Don’t chew, crush or break tablets, pills or open capsules unless your GP or another healthcare professional has told you to do so.Medicines in tablet, pill or capsule form come in many different shapes and sizes. Some are designed to release medicine slowly into your body over a period of time.
Some have a special coating and may be difficult to crush. In some cases, these will not work properly, or may even be harmful, unless they are swallowed whole.
What happens when you crush medicines
Generally, when crushing a tablet or opening a capsule, the whole dose is released over 5 to 10 minutes. Some tablets or capsules are designed to release the medicines quickly after taking them, and crushing or opening them should not cause any significant problems.
However, if your medicine is designed to release the medicine slowly, crushing or opening it could result in an initial overdose (and a higher chance of side effects) followed by a period without medication. It is therefore important to check with a healthcare professional first.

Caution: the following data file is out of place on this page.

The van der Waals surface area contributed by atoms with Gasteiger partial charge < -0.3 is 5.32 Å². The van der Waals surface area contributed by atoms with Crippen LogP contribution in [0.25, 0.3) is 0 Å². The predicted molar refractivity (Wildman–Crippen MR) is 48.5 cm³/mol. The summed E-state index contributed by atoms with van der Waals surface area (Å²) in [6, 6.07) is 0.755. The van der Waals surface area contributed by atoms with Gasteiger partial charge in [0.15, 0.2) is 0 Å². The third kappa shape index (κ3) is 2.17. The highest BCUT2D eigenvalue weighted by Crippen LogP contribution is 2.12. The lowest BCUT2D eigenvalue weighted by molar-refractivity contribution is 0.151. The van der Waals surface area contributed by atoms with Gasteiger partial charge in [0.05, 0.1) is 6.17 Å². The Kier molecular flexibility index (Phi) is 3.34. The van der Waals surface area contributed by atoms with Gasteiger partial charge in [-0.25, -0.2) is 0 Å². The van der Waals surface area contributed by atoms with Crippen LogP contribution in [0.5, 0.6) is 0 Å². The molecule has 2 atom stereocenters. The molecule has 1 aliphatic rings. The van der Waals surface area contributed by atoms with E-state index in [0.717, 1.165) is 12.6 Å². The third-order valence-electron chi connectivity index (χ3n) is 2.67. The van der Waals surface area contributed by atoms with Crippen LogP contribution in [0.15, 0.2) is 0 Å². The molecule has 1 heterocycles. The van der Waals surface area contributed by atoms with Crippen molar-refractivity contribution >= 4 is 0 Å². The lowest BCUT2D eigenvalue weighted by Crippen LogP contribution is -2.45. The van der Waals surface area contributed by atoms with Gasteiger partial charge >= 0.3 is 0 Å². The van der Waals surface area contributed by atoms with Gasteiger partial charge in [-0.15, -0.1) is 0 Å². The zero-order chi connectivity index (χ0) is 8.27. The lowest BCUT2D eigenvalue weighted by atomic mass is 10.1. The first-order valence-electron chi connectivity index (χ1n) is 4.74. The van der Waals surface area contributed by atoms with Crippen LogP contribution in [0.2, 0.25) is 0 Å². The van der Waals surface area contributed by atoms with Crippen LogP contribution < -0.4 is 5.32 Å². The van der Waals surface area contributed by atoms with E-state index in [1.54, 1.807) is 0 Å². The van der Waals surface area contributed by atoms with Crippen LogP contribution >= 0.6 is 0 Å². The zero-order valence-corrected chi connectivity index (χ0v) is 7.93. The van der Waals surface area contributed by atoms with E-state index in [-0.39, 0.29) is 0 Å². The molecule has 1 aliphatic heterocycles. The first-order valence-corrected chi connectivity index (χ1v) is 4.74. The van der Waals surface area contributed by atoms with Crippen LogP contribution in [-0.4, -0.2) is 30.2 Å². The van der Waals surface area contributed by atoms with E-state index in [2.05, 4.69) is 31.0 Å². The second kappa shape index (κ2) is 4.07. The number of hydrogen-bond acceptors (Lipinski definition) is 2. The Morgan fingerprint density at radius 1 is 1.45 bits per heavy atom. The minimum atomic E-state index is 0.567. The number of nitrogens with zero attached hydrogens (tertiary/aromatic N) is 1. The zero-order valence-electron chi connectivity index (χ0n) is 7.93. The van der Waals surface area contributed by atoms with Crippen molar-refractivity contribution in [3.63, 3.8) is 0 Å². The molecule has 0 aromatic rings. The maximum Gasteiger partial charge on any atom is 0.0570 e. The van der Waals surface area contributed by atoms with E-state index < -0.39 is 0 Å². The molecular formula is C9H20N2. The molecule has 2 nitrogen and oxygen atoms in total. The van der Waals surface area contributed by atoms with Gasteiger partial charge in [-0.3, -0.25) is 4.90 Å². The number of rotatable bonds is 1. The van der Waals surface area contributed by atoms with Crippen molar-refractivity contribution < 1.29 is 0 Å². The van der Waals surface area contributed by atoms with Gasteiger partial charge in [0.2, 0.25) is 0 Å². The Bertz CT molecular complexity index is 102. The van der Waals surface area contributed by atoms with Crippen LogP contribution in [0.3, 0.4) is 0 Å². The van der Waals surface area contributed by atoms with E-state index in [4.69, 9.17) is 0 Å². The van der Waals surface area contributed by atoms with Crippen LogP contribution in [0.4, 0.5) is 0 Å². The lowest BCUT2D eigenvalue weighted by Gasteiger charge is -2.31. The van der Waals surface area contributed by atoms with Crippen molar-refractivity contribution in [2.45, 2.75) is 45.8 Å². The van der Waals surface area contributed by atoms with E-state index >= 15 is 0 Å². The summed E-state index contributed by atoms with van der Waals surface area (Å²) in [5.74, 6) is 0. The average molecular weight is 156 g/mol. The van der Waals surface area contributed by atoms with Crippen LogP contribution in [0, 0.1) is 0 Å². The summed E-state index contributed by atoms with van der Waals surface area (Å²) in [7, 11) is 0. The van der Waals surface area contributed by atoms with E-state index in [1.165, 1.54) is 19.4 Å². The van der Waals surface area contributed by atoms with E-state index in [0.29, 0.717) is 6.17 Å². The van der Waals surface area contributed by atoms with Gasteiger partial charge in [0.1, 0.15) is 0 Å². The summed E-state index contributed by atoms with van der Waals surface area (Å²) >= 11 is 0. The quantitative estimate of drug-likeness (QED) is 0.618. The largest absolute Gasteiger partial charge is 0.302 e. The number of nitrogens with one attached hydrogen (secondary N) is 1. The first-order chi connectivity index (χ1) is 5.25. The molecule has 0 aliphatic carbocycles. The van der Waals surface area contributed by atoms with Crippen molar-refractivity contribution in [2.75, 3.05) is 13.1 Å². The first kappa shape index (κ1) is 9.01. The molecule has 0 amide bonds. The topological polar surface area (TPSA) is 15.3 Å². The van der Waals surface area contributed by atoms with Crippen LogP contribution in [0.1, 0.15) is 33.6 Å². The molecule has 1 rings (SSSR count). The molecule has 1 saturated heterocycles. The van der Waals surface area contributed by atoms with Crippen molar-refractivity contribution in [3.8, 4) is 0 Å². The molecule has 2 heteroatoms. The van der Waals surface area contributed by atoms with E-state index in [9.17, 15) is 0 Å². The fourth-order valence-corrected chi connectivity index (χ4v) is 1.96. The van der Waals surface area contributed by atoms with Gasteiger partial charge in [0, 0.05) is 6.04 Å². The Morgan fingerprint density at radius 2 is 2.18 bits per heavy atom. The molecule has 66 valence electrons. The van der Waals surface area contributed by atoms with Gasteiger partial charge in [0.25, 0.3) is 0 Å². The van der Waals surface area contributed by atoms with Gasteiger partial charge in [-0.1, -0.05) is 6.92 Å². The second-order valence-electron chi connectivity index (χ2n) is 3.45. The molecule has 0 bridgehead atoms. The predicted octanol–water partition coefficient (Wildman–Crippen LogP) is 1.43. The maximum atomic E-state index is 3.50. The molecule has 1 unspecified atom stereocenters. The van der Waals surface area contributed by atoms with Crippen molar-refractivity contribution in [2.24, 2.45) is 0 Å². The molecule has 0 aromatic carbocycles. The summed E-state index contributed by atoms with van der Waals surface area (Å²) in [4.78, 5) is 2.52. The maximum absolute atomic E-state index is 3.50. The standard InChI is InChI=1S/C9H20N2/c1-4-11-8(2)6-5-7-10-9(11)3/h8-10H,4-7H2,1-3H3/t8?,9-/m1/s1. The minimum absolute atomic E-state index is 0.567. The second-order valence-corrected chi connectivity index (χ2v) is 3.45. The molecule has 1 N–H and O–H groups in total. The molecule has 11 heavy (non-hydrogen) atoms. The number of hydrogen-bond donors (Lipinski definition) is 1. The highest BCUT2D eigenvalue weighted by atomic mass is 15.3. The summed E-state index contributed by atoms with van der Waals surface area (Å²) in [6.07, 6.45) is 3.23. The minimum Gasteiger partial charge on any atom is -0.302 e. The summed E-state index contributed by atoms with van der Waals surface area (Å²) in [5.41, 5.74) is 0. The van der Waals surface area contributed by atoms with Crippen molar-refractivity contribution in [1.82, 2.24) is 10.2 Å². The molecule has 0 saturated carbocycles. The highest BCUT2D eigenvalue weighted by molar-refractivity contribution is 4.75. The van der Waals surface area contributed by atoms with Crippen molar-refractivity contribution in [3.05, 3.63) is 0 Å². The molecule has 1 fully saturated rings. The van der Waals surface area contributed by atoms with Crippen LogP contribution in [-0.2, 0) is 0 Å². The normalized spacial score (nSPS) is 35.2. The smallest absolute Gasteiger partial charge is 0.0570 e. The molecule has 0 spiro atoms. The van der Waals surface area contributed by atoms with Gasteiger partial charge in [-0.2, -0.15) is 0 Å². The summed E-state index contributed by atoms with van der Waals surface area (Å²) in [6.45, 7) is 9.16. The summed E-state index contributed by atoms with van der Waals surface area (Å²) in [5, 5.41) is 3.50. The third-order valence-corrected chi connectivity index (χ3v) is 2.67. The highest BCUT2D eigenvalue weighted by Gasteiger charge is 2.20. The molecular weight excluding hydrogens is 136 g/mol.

If you crush, chew or break your medicine without getting advice first, it could release all of the active ingredients into your body at once. In some cases, this could be very dangerous.
Some tablets are coated to make them easier to swallow or to protect the stomach lining from the medication. The coating usually makes it difficult to crush these tablets and the contents might taste unpleasant or irritate the stomach lining.
What if I can’t swallow tablets or capsules?
If you, your child or someone who you are caring for has problems swallowing tablets, pills or capsules, tell your GP or the healthcare professional who is prescribing the medicine. There may be an alternative medicine available, such as a liquid medicine or a tablet that can be dissolved in water, which may be more suitable.
Crushing tablets is normally advised if there is no other alternative. If you have been advised by your healthcare professional to crush your medicine, they will tell you how do this and how to take the medicine. For example, they can tell you whether you should:
- dissolve the medicine in water
- sprinkle the medicine over food
- take any precautions, such as wearing a mask to avoid inhaling the powder
Page last reviewed: 11/03/2015. By NHS Choices
Copyright © NHS Choices